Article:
Then, a bunch of pundits complained this (real) campaign is nothing more than a bad reality show. They are correct. The Republicans are currently trying to throw their leading candidate off the island, but inextricably, he keeps winning the immunity idol.

immunity idol.jpg
survivor.wikia.com

The other questions everyone keeps asking is “How did a reality show star end up running for President?”

Good question. But I know the answer.

It’s all Dan Quayle’s fault.

dan quayle
businessinsider.com

You remember Dan Quayle, the guy who was George Bush Senior’s Vice President, don’t you? Dan had a reputation for not being the sharpest pencil in the box.

He was famous for misspelling potato as “potatoe” at a campaign stop at an elementary school in 1992.

quayle potatoe
Dailyhaymaker.com

Most people have forgotten the other important thing he did.

He started a fight with Murphy Brown.

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cloudpix.com

Murphy Brown was the fictional TV journalist and anchor. Played by Candice Bergen, she headed the cast in a 90’s sitcom about a fictional news show called FYI.

In one of the late seasons, she got pregnant and was going to be a single mother. Quayle gave a campaign speech (real) calling her out as being against “Family Values” because she didn’t have a husband. Murphy Brown was “mocking the importance of fathers” (an actual quote from Quayle’s speech).

quayle v brown2
uselectionatlas.org

Here’s where it got brilliant. The producers and writers of the show didn’t put out a statement denouncing his speech. They had Murphy Brown go after Quayle on the television show. It made front page headlines (real) all across the country.

quayle v brown1jpg
dykewriter

So, now you had Dan Quayle fighting with — and being mocked by — a fictional character on a fictional show. And he fought back. In real life.

Pretty much nobody said “Has anyone noticed the Vice President of the United States is fighting with A FICTIONAL TV CHARACTER ????”

No one appeared to notice. Or care.

That’s was the beginning of the end, when American politics started down the rabbit hole. What began as a real-life politician appearing on a fictional TV news show, morphed into fictional politicians on real TV news shows. And real news shows showing up on fictional TV shows.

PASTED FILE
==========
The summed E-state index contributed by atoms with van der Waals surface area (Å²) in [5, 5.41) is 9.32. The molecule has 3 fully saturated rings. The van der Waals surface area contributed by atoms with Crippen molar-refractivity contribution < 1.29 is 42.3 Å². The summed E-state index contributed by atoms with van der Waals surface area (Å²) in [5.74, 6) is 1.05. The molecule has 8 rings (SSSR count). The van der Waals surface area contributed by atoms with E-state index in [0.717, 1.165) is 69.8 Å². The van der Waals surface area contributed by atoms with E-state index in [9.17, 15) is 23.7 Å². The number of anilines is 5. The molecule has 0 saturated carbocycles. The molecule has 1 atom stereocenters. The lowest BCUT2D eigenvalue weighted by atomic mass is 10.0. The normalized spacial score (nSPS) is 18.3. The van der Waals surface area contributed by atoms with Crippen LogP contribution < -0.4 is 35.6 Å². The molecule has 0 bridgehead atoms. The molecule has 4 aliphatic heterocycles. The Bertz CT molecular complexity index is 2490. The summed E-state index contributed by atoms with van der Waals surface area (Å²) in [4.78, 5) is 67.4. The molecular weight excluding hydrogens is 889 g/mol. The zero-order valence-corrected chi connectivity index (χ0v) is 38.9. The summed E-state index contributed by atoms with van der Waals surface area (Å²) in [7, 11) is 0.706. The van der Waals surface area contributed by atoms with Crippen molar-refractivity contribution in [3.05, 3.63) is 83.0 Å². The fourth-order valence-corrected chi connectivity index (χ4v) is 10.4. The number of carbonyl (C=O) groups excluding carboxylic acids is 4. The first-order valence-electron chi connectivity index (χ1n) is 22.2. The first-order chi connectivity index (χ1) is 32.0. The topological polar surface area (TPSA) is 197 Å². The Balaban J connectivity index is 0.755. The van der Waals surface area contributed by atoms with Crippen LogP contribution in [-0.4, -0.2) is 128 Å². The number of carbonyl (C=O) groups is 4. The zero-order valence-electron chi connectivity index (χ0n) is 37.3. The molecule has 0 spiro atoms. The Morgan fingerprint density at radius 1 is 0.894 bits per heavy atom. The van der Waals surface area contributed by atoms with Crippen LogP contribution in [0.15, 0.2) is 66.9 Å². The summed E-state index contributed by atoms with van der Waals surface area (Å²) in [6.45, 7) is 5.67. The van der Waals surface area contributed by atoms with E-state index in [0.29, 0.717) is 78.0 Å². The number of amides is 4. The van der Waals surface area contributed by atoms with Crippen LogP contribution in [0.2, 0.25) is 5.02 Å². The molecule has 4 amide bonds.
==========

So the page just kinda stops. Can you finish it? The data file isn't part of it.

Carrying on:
And a bad reality host running for President of the United States.

In the real world.

At least I think it’s the real world. I’m not sure anymore. I used to have to take drugs to get this confused. Personally I’d rather watch House of Cards. It makes more sense.

To paraphrase a quote from one of my favorite movies, Galaxy Quest, our current reality is a poorly written episode. And it’s not over, not nearly.

EARLY GREEN

March is not particularly green, at least not in New England. It’s a fickle month with warm days, cold nights, sudden thaws and freezes … and of course, snowstorms. Just to remind us who’s really in charge.

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Two days ago …

Today, I went looking for signs of green and found a few.

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The trees are bare, but fat buds are beginning to appear — a promise of leaves to come.

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But there’s more. On the ground, despite two snows in the past few days (and another on the way), the day lilies are coming up.

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A huge number of them are several inches out of the ground forming a blanket in the garden in the backyard.

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They are looking very enthusiastic! I’m expecting a great year for the lilies.